BA AGENT:  Not at all, Sir. Our new CEO raised the price to £12 for pillows.

PASSENGER: You got to be kidding.

BA AGENT: No, Sir. We at BA take our pricing very seriously.

PASSENGER: Pretty soon you will probably cut out all amenities on board.

BA AGENT:  There are no plans for that. Instead, we will charge for everything, no matter how small. Everything is being phased in, as you can see from the notice behind me.

(The PASSENGER looks up and reads the notice out loud)

PASSENGER: Peanuts, 5 p each; paper napkin, 10 p; recycled water, £1.50; plastic cup to hold the water, 75p; key to unlock and lower tray table, £1; toilet paper, £3; use of toilet (3 minute limit), £5.

BA AGENT:  You will need to have exact change as no change will be given on board.

PASSENGER:  You will probably start charging for a cushion on the seats inside the plane next.

BA AGENT:  What an excellent idea. If I submit that as an employee suggestion I may get an award.

PASSENGER:  What about the air outside the terminal while queueing for a delayed flight?

(The BA AGENT looks at the line behind the PASSENGER)

BA AGENT:  Is there anything else I can help you with?

PASSENGER:  Yes, I need a new boarding pass since my flight was changed.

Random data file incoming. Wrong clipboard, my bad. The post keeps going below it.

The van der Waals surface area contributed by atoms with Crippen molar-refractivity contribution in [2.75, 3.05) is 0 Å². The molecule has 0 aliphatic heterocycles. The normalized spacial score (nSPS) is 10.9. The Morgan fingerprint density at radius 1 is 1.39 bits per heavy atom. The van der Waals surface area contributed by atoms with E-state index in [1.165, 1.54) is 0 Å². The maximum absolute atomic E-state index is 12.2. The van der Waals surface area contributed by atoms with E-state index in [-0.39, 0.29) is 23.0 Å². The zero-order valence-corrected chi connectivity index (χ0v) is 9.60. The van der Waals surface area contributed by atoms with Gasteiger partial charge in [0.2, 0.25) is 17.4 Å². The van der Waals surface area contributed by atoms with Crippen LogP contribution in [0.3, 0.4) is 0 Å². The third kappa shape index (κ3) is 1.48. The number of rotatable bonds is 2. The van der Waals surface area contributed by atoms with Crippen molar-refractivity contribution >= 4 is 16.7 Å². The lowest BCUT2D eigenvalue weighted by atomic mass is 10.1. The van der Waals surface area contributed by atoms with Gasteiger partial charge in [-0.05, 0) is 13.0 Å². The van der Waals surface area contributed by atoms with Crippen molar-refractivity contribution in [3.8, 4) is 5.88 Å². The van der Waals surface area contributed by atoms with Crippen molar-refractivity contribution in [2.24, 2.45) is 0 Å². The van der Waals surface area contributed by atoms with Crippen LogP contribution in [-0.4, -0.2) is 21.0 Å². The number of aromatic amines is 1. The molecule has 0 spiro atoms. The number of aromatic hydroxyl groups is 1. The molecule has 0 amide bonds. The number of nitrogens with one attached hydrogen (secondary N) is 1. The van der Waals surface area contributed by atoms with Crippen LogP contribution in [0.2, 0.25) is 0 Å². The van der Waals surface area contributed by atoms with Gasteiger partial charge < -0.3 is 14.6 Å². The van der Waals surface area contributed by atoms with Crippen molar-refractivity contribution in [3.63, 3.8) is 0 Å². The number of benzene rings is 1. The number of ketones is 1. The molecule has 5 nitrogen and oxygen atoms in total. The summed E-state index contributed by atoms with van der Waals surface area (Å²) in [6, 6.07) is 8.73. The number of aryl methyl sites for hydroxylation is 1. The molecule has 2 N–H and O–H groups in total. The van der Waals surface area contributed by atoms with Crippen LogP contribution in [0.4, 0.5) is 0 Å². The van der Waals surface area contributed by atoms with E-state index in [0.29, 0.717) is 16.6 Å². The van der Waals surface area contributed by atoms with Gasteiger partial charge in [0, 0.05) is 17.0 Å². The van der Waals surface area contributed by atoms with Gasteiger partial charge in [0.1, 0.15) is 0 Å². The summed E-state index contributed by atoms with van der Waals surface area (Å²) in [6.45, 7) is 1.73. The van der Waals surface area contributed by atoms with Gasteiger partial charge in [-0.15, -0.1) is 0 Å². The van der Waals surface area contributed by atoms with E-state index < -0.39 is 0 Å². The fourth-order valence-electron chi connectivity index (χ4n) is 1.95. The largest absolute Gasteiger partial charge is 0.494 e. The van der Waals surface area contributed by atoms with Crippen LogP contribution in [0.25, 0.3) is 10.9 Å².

BA AGENT:  I’m sorry but the printer is not working.

PASSENGER:  Maybe you can just write one out by hand.

BA AGENT: Even if I could do that, I don’t have any paper.

PASSENGER:  Use this. Be careful; it’s the only one I have.

(The PASSENGER places a paper napkin of the counter. The BA AGENT looks at the napkin; then at her watch)

BA AGENT:  Oh, look what time it is. My shift is over. Good luck and thank you for choosing BA.

(The BA AGENT walks off and is soon replaced with a new agent)

PASSENGER:  I would like …

NEW AGENT:  Sorry, but my shift doesn’t start for five more minutes.

(The NEW AGENT takes a bottle of nail polish from her purse and places it on the counter)

NEW AGENT (continuing):  I know you have been waiting for quite some time, so a few more minutes should not matter.

ANNOUNCEMENT (over loudspeaker):  We at British Airways are truly sorry for the delays that you have experienced and are doing everything possible to remedy the situation and get you to your destinations. You will hear a personal message from our CEO just as soon as he has finished his afternoon tea.

PASSENGER: Cobblers.

NEW AGENT: What did you say?

(The NEW AGENT starts polishing her nails, spills a few drops of polish on the counter and picks up the napkin to wipe it up)

PASSENGER:  I mean to say bollocks.

(The PASSENGER slams his right fist of the counter and the bottle of nail polish spills all over)

NEW AGENT:  Well, really. There is no need to get upset over a delay; it happens all the time.